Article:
We’re back at work!! No more H&S inspections, no more worrying about how much work we aren’t getting done; we’re back and working. At last we can breathe a sigh of relief and get on with bringing 3417 back to running condition. After the agonies of Lockdown, and trying to see the light at the end of what looked like a very long tunnel, we are very very glad to be back on the tools.
Unusually, we have managed to squeeze two work days into less than a week. The work we managed to fit in during those two days were by turns the most disheartening and encouraging things we have done on the unit for quite some time. Sunday’s task is very simply summarised – to strip 70797 of trim to make room for the train heating re-wire with is due to commence imminently. Stripping the coach took most of the day, and to see it bare after it was so close to looking serviceable was a depressing sight. But this is the nature of preservation, and sometimes you have to take a step backwards in order to be able to progress at a later date. However we resolved to get our heads down, allow the fitters to do their work and move on with the work on 62236.
On the subject of the re-wire we have been offered additional assistance from two ex-depot managers (one from the South Western division and another from South Central). Both are fully qualified fitters and will assist our own Senior Spanner Minion Buckie. We have high hopes that this will considerably shorten the time needed to complete the work.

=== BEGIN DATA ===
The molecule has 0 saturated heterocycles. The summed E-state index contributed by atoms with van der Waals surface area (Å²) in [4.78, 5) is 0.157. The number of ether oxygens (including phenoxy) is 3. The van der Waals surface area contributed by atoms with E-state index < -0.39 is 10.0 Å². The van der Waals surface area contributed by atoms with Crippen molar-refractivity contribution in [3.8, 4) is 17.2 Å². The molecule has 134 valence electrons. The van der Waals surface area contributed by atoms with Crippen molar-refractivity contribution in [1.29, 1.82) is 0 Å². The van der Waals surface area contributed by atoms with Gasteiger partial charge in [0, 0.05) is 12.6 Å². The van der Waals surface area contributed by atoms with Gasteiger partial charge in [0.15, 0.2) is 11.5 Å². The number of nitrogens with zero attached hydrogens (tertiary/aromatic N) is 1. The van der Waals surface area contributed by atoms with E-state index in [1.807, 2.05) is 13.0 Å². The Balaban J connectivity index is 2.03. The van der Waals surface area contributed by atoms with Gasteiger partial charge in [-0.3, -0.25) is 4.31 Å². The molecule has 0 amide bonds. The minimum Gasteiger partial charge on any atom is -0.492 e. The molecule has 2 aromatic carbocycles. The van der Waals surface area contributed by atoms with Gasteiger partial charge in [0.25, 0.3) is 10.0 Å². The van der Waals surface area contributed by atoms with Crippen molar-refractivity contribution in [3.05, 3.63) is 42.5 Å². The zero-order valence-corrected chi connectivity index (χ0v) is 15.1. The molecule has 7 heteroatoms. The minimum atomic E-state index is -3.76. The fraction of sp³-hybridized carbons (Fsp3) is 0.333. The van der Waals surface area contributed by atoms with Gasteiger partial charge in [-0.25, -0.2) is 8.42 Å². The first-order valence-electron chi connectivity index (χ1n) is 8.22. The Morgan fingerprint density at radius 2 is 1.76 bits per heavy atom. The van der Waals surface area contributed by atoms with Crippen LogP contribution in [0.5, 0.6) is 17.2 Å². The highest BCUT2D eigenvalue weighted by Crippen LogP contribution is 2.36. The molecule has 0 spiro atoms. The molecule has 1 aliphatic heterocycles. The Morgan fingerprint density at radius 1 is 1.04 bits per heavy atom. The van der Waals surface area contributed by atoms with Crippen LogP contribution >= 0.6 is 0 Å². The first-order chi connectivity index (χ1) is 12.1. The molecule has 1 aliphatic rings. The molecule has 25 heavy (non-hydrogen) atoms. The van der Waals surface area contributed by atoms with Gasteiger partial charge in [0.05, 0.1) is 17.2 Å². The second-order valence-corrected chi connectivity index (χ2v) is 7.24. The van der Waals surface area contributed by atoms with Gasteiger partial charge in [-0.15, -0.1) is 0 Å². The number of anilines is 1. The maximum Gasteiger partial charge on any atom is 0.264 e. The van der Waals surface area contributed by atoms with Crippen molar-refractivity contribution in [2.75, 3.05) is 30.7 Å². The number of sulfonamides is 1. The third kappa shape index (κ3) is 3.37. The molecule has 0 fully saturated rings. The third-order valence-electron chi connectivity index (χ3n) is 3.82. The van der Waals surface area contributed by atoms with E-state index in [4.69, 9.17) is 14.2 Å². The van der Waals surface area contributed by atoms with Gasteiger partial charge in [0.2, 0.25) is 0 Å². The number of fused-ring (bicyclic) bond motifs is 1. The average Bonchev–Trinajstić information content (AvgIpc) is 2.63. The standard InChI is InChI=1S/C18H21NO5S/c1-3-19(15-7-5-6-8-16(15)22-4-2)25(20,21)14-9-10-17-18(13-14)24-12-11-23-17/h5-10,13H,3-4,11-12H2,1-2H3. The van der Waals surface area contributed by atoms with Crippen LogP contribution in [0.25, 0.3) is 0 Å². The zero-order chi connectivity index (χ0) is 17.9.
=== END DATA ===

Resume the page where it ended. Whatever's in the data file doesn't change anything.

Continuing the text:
Incidentally; have you ever wondered what Minions do on their tea break…? Well, they don’t just drink tea and eat biscuits. They are also briefed by the Senior Spanner Minion on subjects such as dealing with radioactive materials at work. Yes – radioactive. Everyone looked nervous when this was brief out, except for Potter who thought it might help him read comics after lights-out. Silly boy…
Which brings us neatly to Tuesday. We started the day with a clear objective; getting the seatbacks back into the Large Saloon on 62236. This end of the coach has been completely bare of trim for the last 18 months, while we have completed repairs on interior window frames, changed faulty components such as lighting inverters, refitted the saloon lighting, removed rotted and wet insulation and wood from the interior body sides and thoroughly cleaned the coach. Thanks to the stock of trim cleaned for us by TBM Rail, as well as the trim donated by the Brighton Belle group, we already knew we had sufficient parts to refit the whole saloon. We hadn’t bargained on having to modify some of the backs to make them fit – remember that these units were largely hand-built and so some seats were very much ‘made to fit’ one seat bay on one unit, and that unit might not have been 3417! Interestingly, several seats appear to have been fitted to at least two different units prior to 3417.
But they’re ours now, so (with the occasional application of brute force, adjustments and Railway language) in they went!